6. In page 12, I say that “rents are the result of unproductive labor”. The reviewer says: “Aren’t they the result – say – of comparative advantages?” I think there is need to clarify terms here. In the context of what is under discussion in page 12, “rents” are those incomes you get in an unproductive way, normally because you enjoy certain degrees of market power. It is in this sense in which Keynes says (in chapter 24 of his “General Theory”) that there is need to carry out the “euthanasia of the rentier”. Of course, a part of (productive) income is the result of comparative advantages; but what I wish to underline here is that another important portion of the income certain actors have originates in the kind of unproductive labour that is linked to entry barriers and other forms of market power (within the fields of land/housing, industry, finance, etc.).
7. Finally, I strongly agree with the reviewer’s prudence with regard to the danger of a possible Rousseaunian romanticised reading of Adam Smith. It is true that the “Theory of the Moral Sentiments” is a crucial text in order to understand Adam Smith’s project. In fact, Smith’s claim that individuals wish to enjoy undominated social relations within non-fractured social formations traverses the whole paper, and I must possibly make its connection to the “Theory of Moral Sentiments” more explicit. However, in this paper I am primarily interested in showing what the political side of Adam Smith’s project was, that is: the public making of social institutions – especially markets – capable of harbouring freedom- and cohesion-respecting social relations. The “Wealth of Nations” offers extremely valuable insight in this respect.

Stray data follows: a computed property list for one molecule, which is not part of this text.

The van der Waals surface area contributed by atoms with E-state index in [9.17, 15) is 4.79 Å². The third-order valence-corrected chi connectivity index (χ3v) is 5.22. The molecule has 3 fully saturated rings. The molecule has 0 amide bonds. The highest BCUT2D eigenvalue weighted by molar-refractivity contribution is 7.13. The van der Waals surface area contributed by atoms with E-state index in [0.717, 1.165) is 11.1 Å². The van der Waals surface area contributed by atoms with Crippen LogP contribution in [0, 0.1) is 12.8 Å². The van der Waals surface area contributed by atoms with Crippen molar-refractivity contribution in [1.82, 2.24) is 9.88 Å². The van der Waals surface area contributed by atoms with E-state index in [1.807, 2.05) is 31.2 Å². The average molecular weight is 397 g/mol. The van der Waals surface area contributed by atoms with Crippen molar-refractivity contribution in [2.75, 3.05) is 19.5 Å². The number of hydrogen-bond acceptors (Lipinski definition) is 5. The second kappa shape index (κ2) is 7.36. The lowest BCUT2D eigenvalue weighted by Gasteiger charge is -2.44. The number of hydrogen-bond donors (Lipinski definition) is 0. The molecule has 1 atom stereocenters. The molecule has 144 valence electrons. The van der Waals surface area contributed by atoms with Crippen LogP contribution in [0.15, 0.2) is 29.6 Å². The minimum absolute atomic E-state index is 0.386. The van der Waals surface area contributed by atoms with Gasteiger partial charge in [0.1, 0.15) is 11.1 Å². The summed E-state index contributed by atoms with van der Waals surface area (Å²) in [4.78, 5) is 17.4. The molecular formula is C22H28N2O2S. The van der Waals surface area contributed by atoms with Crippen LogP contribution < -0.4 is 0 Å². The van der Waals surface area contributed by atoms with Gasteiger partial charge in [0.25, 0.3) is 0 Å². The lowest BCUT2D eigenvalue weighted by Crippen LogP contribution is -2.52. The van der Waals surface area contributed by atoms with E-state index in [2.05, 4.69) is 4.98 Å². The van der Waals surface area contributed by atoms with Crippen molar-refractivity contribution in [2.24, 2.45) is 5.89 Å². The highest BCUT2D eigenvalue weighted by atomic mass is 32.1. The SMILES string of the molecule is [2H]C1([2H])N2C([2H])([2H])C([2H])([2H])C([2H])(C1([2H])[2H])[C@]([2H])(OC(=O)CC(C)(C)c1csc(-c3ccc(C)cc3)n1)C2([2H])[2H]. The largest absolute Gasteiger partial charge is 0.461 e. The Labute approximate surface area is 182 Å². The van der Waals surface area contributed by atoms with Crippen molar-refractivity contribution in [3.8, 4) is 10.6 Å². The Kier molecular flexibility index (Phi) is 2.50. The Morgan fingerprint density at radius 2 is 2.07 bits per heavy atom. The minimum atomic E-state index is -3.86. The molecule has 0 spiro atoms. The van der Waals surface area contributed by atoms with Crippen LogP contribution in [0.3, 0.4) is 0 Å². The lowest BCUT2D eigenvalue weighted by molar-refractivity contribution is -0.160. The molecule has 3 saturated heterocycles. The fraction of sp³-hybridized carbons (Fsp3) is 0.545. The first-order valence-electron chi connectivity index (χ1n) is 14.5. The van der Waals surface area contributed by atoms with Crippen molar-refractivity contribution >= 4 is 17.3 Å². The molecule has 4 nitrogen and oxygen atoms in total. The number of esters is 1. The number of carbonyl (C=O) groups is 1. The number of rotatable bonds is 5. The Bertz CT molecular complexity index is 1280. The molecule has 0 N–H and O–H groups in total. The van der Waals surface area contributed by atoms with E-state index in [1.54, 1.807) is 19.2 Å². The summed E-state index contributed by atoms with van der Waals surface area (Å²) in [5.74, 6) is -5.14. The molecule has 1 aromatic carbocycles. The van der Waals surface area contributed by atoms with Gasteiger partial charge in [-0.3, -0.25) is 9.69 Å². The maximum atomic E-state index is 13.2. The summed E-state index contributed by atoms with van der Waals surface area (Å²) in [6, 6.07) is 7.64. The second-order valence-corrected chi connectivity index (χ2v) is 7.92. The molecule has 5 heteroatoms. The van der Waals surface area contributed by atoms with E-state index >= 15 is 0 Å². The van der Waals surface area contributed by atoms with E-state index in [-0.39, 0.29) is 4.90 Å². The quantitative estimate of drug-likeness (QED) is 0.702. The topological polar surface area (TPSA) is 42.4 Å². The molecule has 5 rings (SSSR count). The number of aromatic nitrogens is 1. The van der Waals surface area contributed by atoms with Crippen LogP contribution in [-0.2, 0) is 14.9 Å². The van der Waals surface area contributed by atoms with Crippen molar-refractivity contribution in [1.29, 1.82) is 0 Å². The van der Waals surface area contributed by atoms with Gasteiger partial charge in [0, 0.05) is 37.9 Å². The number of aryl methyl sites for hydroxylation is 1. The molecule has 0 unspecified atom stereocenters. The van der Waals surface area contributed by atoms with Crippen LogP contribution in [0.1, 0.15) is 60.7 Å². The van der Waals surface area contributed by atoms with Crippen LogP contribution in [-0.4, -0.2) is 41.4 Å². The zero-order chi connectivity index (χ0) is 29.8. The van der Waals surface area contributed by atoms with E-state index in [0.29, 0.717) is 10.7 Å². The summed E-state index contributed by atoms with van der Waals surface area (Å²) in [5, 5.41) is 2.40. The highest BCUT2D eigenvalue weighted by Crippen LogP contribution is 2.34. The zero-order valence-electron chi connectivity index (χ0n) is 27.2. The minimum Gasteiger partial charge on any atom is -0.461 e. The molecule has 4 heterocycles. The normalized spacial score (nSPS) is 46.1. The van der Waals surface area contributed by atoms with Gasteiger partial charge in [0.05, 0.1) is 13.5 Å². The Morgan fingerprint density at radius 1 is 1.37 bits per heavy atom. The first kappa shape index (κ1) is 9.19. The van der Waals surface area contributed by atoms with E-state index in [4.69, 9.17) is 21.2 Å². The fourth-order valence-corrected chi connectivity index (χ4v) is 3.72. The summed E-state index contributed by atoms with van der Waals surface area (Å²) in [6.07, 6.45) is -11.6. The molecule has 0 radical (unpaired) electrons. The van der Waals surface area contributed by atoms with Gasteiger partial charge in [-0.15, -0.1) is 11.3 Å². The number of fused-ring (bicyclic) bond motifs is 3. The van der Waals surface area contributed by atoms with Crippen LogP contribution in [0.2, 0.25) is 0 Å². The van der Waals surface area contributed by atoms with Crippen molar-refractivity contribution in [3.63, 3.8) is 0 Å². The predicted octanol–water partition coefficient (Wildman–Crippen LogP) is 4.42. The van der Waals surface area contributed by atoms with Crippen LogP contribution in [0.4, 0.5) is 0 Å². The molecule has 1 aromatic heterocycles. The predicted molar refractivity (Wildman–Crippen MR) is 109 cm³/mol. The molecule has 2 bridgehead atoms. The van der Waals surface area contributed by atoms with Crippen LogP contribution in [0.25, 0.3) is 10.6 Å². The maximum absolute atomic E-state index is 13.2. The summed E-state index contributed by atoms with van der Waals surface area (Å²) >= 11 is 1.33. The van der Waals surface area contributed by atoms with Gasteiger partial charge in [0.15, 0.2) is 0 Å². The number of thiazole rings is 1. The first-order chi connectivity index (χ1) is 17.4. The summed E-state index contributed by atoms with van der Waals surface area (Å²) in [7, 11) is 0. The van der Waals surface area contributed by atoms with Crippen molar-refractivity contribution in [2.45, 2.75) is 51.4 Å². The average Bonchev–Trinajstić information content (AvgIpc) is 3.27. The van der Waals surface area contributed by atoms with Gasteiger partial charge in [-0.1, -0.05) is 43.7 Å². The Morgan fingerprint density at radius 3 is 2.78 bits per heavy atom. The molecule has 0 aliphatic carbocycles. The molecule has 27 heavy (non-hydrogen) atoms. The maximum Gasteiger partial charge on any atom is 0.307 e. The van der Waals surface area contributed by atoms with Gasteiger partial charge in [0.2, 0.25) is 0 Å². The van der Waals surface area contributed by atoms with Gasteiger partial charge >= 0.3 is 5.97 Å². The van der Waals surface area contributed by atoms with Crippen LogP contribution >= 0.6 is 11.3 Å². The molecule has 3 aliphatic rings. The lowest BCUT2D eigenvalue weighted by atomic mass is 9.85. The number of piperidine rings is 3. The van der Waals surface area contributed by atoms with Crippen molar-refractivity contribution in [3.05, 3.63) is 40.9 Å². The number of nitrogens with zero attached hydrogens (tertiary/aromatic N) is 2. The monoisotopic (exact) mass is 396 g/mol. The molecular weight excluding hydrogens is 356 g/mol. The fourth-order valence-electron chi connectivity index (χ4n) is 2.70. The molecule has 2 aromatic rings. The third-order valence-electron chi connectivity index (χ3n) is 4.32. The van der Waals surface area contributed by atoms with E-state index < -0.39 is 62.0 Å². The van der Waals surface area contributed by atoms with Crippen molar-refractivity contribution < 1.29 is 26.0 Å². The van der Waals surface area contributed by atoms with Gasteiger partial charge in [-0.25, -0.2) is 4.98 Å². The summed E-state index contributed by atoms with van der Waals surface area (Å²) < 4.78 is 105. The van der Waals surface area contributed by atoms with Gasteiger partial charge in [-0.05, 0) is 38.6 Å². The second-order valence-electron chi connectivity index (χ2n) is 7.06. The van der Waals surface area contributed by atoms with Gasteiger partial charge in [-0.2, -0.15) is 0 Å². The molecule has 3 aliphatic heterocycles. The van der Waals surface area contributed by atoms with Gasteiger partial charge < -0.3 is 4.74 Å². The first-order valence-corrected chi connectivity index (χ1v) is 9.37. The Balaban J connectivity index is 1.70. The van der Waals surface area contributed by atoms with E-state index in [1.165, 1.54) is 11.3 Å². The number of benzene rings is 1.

I do hope these reflections will help clarify some of my points. I can only thank the reviewer for his valuable contribution, and the editors for letting me elaborate on it.